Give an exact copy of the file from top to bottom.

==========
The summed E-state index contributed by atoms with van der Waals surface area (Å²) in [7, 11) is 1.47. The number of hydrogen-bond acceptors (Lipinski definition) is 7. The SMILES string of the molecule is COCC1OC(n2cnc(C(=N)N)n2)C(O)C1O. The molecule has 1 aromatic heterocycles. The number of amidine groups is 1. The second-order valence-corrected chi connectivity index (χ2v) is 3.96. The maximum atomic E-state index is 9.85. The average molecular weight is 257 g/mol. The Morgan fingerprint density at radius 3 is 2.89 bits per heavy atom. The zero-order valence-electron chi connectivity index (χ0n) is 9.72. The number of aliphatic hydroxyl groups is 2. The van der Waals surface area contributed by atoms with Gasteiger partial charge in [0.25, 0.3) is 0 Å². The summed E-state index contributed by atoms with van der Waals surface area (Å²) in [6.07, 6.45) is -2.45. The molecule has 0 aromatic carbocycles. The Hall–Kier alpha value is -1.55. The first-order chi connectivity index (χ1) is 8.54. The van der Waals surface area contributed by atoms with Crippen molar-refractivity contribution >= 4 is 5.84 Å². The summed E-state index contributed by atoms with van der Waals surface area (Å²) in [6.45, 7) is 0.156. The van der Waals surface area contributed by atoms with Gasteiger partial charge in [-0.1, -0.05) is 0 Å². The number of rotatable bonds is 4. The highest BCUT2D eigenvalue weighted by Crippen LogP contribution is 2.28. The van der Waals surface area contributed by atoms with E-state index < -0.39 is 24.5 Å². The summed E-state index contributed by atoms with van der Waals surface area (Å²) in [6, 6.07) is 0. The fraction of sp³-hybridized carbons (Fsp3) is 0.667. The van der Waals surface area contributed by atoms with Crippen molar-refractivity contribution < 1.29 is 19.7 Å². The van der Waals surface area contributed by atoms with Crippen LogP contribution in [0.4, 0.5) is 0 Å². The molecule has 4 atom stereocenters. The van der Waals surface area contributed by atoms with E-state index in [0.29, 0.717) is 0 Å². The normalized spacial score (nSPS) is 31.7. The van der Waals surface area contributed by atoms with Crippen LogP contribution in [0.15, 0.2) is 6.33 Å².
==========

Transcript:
The summed E-state index contributed by atoms with van der Waals surface area (Å²) in [7, 11) is 1.47. The number of hydrogen-bond acceptors (Lipinski definition) is 7. The SMILES string of the molecule is COCC1OC(n2cnc(C(=N)N)n2)C(O)C1O. The molecule has 1 aromatic heterocycles. The number of amidine groups is 1. The second-order valence-corrected chi connectivity index (χ2v) is 3.96. The maximum atomic E-state index is 9.85. The average molecular weight is 257 g/mol. The Morgan fingerprint density at radius 3 is 2.89 bits per heavy atom. The zero-order valence-electron chi connectivity index (χ0n) is 9.72. The number of aliphatic hydroxyl groups is 2. The van der Waals surface area contributed by atoms with Gasteiger partial charge in [0.25, 0.3) is 0 Å². The summed E-state index contributed by atoms with van der Waals surface area (Å²) in [6.07, 6.45) is -2.45. The molecule has 0 aromatic carbocycles. The Hall–Kier alpha value is -1.55. The first-order chi connectivity index (χ1) is 8.54. The van der Waals surface area contributed by atoms with Crippen molar-refractivity contribution >= 4 is 5.84 Å². The summed E-state index contributed by atoms with van der Waals surface area (Å²) in [6.45, 7) is 0.156. The van der Waals surface area contributed by atoms with Gasteiger partial charge in [-0.1, -0.05) is 0 Å². The number of rotatable bonds is 4. The highest BCUT2D eigenvalue weighted by Crippen LogP contribution is 2.28. The van der Waals surface area contributed by atoms with E-state index < -0.39 is 24.5 Å². The summed E-state index contributed by atoms with van der Waals surface area (Å²) in [6, 6.07) is 0. The fraction of sp³-hybridized carbons (Fsp3) is 0.667. The van der Waals surface area contributed by atoms with Crippen molar-refractivity contribution < 1.29 is 19.7 Å². The van der Waals surface area contributed by atoms with Crippen LogP contribution in [0.4, 0.5) is 0 Å². The molecule has 4 atom stereocenters. The van der Waals surface area contributed by atoms with E-state index in [0.29, 0.717) is 0 Å². The normalized spacial score (nSPS) is 31.7. The van der Waals surface area contributed by atoms with Crippen LogP contribution in [0.15, 0.2) is 6.33 Å².